Ford Overhaul Takes Root as Execs’ Roles Are Shuffled

Date: April 15, 2019
Source: Automotive News
DETROIT -- Ford Motor Co. has entered a new phase of its global reorganization under CEO Jim Hackett, one that effectively places its experiments in emerging technologies on equal footing with the automotive business that still generates the company’s profits.
 
The shift, which follows nearly two years of work to stanch bleeding overseas and in parts of Ford’s North American operations, comes as Hackett insists the automaker is “turning the corner” after a mediocre 2018. Ford stock, though still worth about 15 percent less than when Hackett took charge in May 2017, last week climbed to its highest level of the year.
 
“With what we’ve been seeing from a product perspective and the overall realignment of their strategy, they seem to have stabilized the traditional business,” Sam Abuelsamid, principal research analyst at Navigant Research, told Automotive News.
 
The next phase begins by reuniting the global markets and global operations duties that Hackett had previously divided between Jim Farley and Joe Hinrichs, appointing Hinrichs as president of automotive. Farley, who was the point person for fixing the overseas units, now will pivot to Ford’s mobility efforts, attempting to turn autonomous-vehicle development and acquisitions of alternative transportation providers into a viable business model as president of new business, technology and strategy. Marcy Klevorn, who headed the mobility efforts while Hinrichs and Farley each ran half of the auto empire, is retiring in October.
 
The new structure charges Hinrichs with racking up profits from the traditional business so that Farley can invest them on the future of transportation and ensure the company’s long-term success.
 
“They’re going to require different approaches,” Abuelsamid said. “It’s almost like two different kinds of companies. Splitting it up in this way makes a lot of sense.”
 
Hackett’s predecessor, Mark Fields, often described Ford’s philosophy as having “one foot in today and one foot in tomorrow.” But Ford’s board of directors jettisoned Fields after losing patience with the pace at which the company was moving under him. Dealers and other stakeholders also grew concerned that Fields’ regime wasn’t paying enough attention to the “today” half of the strategy, jeopardizing profits and customers.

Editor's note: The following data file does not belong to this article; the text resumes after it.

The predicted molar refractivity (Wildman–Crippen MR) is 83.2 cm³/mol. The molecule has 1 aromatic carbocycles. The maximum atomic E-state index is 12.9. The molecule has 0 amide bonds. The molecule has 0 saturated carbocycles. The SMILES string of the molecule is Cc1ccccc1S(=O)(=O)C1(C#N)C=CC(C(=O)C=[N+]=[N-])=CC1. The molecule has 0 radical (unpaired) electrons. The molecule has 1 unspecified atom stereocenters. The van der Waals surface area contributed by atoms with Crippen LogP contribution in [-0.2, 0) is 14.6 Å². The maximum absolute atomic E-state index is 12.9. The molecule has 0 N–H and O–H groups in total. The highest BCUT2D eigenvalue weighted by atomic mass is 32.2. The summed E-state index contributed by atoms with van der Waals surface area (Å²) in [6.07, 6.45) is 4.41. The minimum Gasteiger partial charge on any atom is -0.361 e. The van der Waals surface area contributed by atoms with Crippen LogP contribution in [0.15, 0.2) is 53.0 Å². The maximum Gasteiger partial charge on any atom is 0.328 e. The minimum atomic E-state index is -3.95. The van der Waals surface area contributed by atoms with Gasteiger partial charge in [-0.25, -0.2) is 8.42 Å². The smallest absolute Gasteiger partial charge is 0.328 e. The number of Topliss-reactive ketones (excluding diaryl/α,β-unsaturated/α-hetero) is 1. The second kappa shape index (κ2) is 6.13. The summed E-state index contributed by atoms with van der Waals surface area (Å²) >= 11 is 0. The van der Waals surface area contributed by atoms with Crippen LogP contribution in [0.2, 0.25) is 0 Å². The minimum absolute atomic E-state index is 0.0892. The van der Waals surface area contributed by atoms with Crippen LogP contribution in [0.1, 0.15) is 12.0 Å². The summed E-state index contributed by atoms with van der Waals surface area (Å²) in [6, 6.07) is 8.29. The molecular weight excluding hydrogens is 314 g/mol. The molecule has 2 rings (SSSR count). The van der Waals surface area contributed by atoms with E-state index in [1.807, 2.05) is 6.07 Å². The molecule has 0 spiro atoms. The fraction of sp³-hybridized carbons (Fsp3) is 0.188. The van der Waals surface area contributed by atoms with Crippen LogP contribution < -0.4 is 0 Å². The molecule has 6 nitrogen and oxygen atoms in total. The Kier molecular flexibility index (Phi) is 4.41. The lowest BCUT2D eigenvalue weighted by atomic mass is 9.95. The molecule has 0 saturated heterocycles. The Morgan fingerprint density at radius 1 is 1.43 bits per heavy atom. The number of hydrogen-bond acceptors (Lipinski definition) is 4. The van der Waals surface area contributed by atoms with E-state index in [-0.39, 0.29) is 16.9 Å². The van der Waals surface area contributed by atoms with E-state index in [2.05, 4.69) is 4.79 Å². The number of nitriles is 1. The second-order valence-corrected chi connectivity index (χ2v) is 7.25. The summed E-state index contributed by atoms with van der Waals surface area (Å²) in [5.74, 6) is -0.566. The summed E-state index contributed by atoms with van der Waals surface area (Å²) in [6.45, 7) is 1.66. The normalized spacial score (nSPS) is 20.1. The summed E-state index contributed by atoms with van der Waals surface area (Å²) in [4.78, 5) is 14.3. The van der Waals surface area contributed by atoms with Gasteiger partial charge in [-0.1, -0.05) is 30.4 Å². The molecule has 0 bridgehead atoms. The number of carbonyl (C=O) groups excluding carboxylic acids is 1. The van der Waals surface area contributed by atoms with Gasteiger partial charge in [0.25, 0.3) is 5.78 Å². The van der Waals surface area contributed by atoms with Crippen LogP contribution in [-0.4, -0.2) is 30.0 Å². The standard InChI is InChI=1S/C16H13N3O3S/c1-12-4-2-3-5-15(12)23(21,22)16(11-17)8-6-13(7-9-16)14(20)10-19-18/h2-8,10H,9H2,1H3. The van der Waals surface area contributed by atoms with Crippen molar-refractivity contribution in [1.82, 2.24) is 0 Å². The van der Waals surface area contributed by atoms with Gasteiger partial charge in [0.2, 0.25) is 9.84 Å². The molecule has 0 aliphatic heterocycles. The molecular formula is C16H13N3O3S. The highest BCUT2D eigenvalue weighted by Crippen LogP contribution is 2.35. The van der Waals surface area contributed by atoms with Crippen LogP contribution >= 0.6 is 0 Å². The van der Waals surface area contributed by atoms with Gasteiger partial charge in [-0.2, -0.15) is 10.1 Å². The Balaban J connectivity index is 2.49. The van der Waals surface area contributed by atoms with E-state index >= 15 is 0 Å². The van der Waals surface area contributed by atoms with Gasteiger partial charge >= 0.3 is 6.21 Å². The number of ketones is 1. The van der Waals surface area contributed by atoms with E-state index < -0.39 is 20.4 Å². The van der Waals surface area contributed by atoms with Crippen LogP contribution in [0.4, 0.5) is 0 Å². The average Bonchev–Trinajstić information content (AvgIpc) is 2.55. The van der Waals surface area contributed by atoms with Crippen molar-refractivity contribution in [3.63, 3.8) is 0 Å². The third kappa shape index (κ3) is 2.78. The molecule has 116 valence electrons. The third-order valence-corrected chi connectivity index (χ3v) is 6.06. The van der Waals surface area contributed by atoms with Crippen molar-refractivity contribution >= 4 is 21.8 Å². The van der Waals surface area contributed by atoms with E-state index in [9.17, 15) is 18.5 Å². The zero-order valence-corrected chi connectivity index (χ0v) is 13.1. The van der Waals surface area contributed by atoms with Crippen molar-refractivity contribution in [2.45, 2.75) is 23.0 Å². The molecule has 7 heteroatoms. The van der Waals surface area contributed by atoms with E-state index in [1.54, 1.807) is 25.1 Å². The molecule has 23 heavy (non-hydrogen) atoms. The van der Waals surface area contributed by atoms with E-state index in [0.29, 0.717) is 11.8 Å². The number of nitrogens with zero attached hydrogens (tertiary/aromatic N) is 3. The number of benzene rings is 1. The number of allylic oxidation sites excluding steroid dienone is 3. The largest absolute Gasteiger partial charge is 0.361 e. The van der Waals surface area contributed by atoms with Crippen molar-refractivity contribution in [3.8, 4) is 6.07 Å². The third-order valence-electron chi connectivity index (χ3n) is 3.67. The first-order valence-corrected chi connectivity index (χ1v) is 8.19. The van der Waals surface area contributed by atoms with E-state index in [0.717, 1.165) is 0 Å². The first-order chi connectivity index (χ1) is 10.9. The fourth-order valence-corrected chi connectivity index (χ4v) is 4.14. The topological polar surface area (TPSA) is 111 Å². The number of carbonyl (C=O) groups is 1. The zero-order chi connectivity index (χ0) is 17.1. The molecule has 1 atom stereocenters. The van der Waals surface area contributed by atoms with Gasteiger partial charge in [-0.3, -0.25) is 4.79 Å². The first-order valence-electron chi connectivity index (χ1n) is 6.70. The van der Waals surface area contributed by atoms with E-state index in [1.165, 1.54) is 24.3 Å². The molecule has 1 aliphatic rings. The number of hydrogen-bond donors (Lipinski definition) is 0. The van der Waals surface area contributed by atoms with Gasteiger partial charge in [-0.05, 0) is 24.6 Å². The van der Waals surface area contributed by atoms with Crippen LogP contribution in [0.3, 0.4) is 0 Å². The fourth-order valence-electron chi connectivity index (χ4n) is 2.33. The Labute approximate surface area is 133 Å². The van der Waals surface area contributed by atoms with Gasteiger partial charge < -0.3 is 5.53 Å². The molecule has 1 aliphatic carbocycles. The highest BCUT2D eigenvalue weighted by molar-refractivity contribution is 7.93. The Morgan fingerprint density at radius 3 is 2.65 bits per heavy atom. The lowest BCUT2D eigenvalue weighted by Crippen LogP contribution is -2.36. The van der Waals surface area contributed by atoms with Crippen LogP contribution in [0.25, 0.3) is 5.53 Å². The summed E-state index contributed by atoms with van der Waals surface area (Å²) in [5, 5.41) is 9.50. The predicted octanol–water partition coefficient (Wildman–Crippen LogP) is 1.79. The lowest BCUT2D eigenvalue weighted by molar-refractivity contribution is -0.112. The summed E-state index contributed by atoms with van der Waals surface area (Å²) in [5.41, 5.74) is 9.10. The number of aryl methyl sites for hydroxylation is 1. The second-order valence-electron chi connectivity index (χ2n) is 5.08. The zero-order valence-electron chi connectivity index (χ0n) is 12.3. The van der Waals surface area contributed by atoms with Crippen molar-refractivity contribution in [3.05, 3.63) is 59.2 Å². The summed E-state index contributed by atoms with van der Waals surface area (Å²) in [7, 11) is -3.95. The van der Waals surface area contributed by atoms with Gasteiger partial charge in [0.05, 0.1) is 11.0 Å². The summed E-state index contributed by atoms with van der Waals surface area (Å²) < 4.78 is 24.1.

Hackett has told Ford employees that 2019 will be a “year of execution,” in contrast to the 2018 results that he said were best soon forgotten. The company is in the midst of paring its salaried work force in North America and internally has adopted the mantra “return to 10,” referring to its goal of 10 percent North American profit margins. Part of that process involves eliminating sedans from its lineup because they make little or no money.
 
Elsewhere, during Hackett’s first 23 months as CEO Ford gradually laid out a plan that includes cutting workers, plants and products in Europe; exiting the heavy commercial truck business and closing a plant in South America; and separating China into a standalone business unit with new leadership.
 
“With this strong foundation in place for our auto and mobility businesses, we can now accelerate our transformation,” Hackett said in a statement last week.
 
Farley, 56, will oversee strategy, Ford’s Smart Mobility subsidiary, autonomous vehicles, research and advanced engineering, corporate partnerships, and global data insight and analytics.
 
“Ford has a lot of good people leading on the tech side, but the other important part of all this is the business side and how you’re going to sell this to consumers,” Abuelsamid said. “A key component of this is the user experience. That’s where Farley can provide some real benefit; he can bring some good approaches to how they try to sell these services.”
 
The automaker is preparing to launch a Level 4 autonomous vehicle in 2021 for commercial use delivering packages and other goods. Ford and others are grappling with how to make money from technologies that have so far been a cash drain.
 
“Jim combines an innate feel for what customers want and need in vehicles and the ability to translate this into the vehicles and services of the future,” Hackett said.
 
Meanwhile, Hinrichs, 52, has responsibility over Ford’s all-important legacy business, including product development, purchasing, manufacturing, and marketing and sales, as well as the company’s global business units: North America, South America, Europe, China and International Markets Group.
 
“Joe Hinrichs possesses the knowledge, experience and leadership to now take our automotive business to world-class levels of product excellence, customer satisfaction, efficiency and financial performance,” Hackett said.
 
GM Similarities
 
Separating today’s automotive business from tomorrow’s mobility efforts is not unlike what Ford’s crosstown rival, General Motors, did with two of its top leaders.
 
Dan Ammann vacated his role as GM’s president at the start of 2019 to become CEO of its Cruise autonomous vehicle unit and oversee the launch of a public self-driving ride-hailing fleet this year. Mark Reuss then replaced Ammann as president, taking over the vehicle side of the business.
 
“It is very similar,” said Michelle Krebs, senior analyst for Autotrader. “They’re separating today’s business that’s making the money from tomorrow’s business that’s requiring investment.”
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